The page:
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Better Every Day: Online PD and a Culture of Improvement

12 Feb 2016 by Matt Owens

Long before my time developing online professional development for teachers, in my first year of teaching middle school, I received a gift I would never get again. My principal gave me one day and three rules:

  • Don’t work.
  • Watch other teachers.
  • And learn. 

After working with a substitute to get my class rolling, I spent the rest of that day observing veteran teachers. Much of what I learned helped me improve the way I taught in the coming weeks. But the gift was much more than a chance to make these small changes. The real gift was an expanded sense of possibility and new energy to improve.

I saw my future self in veteran teachers. And because I was not the only young teacher observing from class to class, I saw that my team was on a journey to improve their interactions along with me. The three simple rules were both motivation to improve and a method to do so. 

But these rules are hard to follow. We break them even as we try to improve, not because we lack determination, but because they are in many ways unrealistic. Still, they’re rules we should abide by, and online PD can help us follow through even when we don’t have a sub in our room.

Why We Break the Rules 

  • Don’t Work: We can’t just turn kids away in the morning: “Sorry, parents. We’re taking a day off from working to learn.” And the little time we have away from kids, we spend planning, prepping, cleaning, etc. Who can blame us?
  • Watch Other Teachers: We tend to teach while other teachers are also teaching. Even when we’re in the same room as other teachers, we rarely have an opportunity to stop interacting and observe. And when we do, we tend (justifiably) to observe students rather than teachers.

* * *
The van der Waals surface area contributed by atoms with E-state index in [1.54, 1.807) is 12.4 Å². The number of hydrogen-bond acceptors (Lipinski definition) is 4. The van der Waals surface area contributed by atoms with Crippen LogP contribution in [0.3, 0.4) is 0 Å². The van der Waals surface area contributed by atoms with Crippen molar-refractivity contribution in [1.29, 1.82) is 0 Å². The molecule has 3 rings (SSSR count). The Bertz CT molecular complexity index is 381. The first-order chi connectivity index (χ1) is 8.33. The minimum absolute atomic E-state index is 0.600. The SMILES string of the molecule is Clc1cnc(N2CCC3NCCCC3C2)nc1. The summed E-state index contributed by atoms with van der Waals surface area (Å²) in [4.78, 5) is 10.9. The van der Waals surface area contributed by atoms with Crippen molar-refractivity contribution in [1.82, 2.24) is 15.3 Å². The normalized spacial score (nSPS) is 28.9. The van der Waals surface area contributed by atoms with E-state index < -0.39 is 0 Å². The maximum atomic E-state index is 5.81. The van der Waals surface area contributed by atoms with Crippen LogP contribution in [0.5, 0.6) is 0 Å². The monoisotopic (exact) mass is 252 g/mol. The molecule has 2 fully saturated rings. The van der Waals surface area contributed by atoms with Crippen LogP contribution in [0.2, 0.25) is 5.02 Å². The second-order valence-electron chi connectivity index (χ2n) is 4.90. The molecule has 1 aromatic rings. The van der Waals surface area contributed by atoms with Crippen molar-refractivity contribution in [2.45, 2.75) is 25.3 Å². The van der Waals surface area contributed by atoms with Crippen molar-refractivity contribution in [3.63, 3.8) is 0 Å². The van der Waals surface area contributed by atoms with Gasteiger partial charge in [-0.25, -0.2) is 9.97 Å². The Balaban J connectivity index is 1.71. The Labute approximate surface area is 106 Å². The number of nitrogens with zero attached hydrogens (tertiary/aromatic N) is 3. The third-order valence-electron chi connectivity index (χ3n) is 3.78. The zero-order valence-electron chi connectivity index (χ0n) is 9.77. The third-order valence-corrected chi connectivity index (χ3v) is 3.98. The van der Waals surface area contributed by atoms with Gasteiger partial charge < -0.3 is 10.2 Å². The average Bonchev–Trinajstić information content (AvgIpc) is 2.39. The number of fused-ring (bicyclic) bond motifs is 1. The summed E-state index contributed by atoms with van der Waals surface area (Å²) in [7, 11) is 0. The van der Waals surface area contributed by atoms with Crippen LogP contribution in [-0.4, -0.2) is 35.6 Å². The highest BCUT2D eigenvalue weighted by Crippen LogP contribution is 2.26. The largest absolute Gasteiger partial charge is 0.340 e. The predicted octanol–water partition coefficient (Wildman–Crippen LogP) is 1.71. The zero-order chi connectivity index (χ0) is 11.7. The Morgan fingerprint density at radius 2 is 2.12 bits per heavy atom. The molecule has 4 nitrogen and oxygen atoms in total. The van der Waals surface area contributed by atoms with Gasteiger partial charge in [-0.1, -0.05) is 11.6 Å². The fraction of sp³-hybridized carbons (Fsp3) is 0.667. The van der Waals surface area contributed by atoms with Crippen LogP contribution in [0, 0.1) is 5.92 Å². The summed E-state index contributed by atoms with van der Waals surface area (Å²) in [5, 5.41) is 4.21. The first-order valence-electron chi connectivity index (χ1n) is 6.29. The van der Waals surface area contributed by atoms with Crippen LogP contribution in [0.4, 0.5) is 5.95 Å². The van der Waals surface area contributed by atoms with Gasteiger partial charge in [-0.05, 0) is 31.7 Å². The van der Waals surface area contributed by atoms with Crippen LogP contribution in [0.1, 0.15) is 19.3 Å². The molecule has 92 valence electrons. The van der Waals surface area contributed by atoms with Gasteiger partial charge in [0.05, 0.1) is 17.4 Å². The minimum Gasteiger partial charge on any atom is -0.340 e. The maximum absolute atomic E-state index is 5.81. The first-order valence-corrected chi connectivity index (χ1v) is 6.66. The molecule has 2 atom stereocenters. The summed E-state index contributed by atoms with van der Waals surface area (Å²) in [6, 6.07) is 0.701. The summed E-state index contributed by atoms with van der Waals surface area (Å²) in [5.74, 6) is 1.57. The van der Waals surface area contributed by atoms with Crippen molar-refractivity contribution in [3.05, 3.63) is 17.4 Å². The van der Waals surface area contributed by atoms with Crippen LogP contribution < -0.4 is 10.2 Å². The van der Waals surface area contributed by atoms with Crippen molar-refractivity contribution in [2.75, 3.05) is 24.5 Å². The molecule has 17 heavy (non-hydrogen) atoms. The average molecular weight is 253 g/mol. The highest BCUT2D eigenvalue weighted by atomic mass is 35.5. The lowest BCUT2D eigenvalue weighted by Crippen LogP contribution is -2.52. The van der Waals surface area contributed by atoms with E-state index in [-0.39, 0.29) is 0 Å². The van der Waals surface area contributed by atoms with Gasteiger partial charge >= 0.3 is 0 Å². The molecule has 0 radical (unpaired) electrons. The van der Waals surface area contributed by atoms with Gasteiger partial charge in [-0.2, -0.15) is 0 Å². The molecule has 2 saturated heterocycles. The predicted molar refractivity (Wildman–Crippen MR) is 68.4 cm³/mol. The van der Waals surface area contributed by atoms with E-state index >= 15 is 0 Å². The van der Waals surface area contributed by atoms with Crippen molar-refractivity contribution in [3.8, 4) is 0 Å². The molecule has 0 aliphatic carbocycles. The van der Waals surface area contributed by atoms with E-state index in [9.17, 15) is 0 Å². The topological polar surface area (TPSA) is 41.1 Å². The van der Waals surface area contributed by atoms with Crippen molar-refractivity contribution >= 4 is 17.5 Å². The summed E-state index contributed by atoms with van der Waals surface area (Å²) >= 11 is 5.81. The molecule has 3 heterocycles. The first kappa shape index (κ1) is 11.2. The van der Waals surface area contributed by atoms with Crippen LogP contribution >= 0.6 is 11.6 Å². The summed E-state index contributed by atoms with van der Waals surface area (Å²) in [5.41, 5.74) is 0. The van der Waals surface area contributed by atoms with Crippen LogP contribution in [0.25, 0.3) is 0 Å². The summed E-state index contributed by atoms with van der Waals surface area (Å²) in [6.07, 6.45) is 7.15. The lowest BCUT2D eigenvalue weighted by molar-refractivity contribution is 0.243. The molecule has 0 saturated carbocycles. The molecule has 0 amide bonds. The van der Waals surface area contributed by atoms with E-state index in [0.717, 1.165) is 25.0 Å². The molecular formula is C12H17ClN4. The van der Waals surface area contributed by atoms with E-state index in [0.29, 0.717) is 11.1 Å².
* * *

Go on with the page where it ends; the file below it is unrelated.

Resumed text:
• Learn: This rule is about what you do once you stop working. How tired are you at the end of the workday? During your lunch break? Do you even get a real lunch break? When we get precious time away from work, who has the energy to devote hours upon hours to absorb what we’ve observed throughout the day?

Why We Should Follow Them

  • Don’t Work: Time away from work is essential for learning. We’re just not wired to learn as we work. We need space to ask questions, take in new information, consider new approaches, and reflect.
  • Watch Other Teachers: We learn from each other. It’s hard to stay focused on your learning goals if you’re constantly moving, doing, teaching. But when you take a step back and observe your peers as they teach, you honor the importance of your professional growth.
  • Learn: We aren’t different from children in that we learn even when we don’t set out to do so. But when we are able to make learning our primary goal, we can focus our attention in ways that make us more likely to improve our practice.

How Online PD Can Help

  • Don’t Work: With so little time away from work, online professional development courses can help us make the most of every minute. Resources are available whenever, wherever, and however often we want them. Take myTeachstone, for example. If you want a minute-long example of Quality of Feedback, it’s got it. Want two minutes of Language Modeling during lunch? Click play. Want to talk through how to better notice children’s cues with your co-teacher? Watch away, and talk it out.
  • Watch Other Teachers: Online PD is a kind of magical hall with doors upon doors, each of which leads into a classroom. Don’t know where to go? Let the system help you find classrooms that you’ll be especially interested in. Not sure what to focus on? Use the guidance provided on each resource page (see an example in the picture below) to help you think and talk about what you see. These short but frequent visits to other classrooms can sustain a culture that is geared towards improvement. The children we serve deserve nothing less. 
myteachstone-resource-page.png
  • Learn: Whether you’re choosing resources for yourself or following the recommendation of a mentor or coach, online PD can bring together information about your teaching, resources to facilitate learning, and the voices of other early childhood education professionals. This powerful combination, no longer relegated to infrequent PD events, can focus our attention on personalized learning goals and support our continued improvement. And this personalization assures us that when we give up our rare time away from work to focus on improvement, our time is well spent.

I spent years breaking these rules. We all do. And while that doesn’t mean we aren’t improving, it might mean that we aren’t improving as much as we’d like to. Online PD is built to help us follow these rules and get better every day. So next time you have a few precious minutes, wherever you are, take a break from work and step into another teacher’s classroom.

 

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